Oreshika: Tainted Bloodlines combines some old JRPG sensibilities with a good number of interesting twists that make this title fresh yet familiar at the same time. This creates a comfortable mix that sometimes lacks the depth of narrative we have come to expect from the JRPG genre, while still giving players a lot of entertaining things to do along the way. The end result is a beautiful title that is greater than the sum of its parts.
Things get off to a good start as a tale of betrayal and revenge plays out in the introduction. You are the head of a clan that has been sacrificed to appease the gods for a crime the clan did not commit. A mysterious figure claiming to be a god offers the clan a chance at bloody redemption so that the family name can once again be returned to honour. Then there’s a strange sacrifice as the dead clan members are resurrected, and this serves as a springboard for what is to come.
There is a catch however, as there are two curses cast on your entire clan. The first is that each member of the clan is cursed to incredibly short life – two years at most. The second curse is that your clan cannot procreate with mortals – they must instead reproduce with deities. This might sound a bit like Conception due to the need to continually create new offspring in order to keep the family lineage intact and consequently be able to field soldiers to fight in battles, but the process is actually a good deal different.
You begin the game creating your clan’s leader. This process is actually quite detailed, both in the physical appearance as well as the character’s traits. The reason for this is that family traits will be passed down to your future kin in some fashion or another. Sometimes traits skip a generation and over time some traits can become dominant or recessive, but this starting character will serve as your clan’s template through the conclusion of the story over many short-lived generations.
This mechanic has several interesting implications. The first is that your characters are by definition, disposable. The stronger they get, the better their offspring, so do not simply discard them as lost progress each time they die – but the fact of the matter is you will see a lot of characters come and go. You do however, get to spend just enough time with each of these characters to grow attached to some of them. It was quite impactful when my clan leader died, having been the one I took my own first tentative steps into the world with, and oftentimes the characters will have some parting words for their remaining kin upon passing on. But rather than a being a story of individual characters, the real focus of Oreshika is on the story of the clan itself. The game keeps a full family tree to remind you of who has come and gone, so even though each character only survives for a fraction of the time of the overall plot, their names do live on into perpetuity.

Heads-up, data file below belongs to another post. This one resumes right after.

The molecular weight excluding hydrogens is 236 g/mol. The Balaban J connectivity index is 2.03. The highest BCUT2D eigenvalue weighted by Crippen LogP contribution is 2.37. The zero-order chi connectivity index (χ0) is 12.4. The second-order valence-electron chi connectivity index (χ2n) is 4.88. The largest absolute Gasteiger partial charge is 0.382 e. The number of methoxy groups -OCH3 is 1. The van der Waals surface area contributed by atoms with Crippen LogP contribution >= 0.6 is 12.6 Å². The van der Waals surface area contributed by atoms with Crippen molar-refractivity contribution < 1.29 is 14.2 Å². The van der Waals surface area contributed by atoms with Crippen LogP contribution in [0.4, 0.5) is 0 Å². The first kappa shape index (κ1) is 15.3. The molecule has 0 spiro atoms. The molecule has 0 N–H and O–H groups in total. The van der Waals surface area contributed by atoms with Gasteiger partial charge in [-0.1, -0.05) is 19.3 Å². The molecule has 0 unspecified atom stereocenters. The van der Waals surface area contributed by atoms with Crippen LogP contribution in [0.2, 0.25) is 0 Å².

But this is what gives Oreshika: Tainted Bloodlines a strangely distant story. There are some persistent side characters who get injected into the party and the story at times to keep things flowing, but unlike an RPG like Dragon Age where everything is built around your main character or a Hyperdimension game where the characters are well-known and persistent entities, most of the game’s important characters drop in and out of the story as needed to see things forward. The story is about your clan as an entity, but never about a singular character, and I personally struggle to connect to games that lack character or characters that I spend enough time to identify with. It is not a huge problem, but it is worth noting because it is so different from the norm.
The story takes something a back seat to the other activities, which is a hallmark of older JRPG games. Some of the game and dungeon design also reflects these older tendencies. This is technically a follow-up to the PlayStation title Ore no Shikabane wo Koete Yuke that never released outside of Japan, but shared many of these same principles. The dungeon design can be confusing, with minimal indicators as to where you should go or what needs to be done next. It is interesting that there is so much to do in this game that Oreshika throws lots of instructions (too many instructions) at you throughout the early going, and yet it still feels as though it forgets a fair number of things along the way.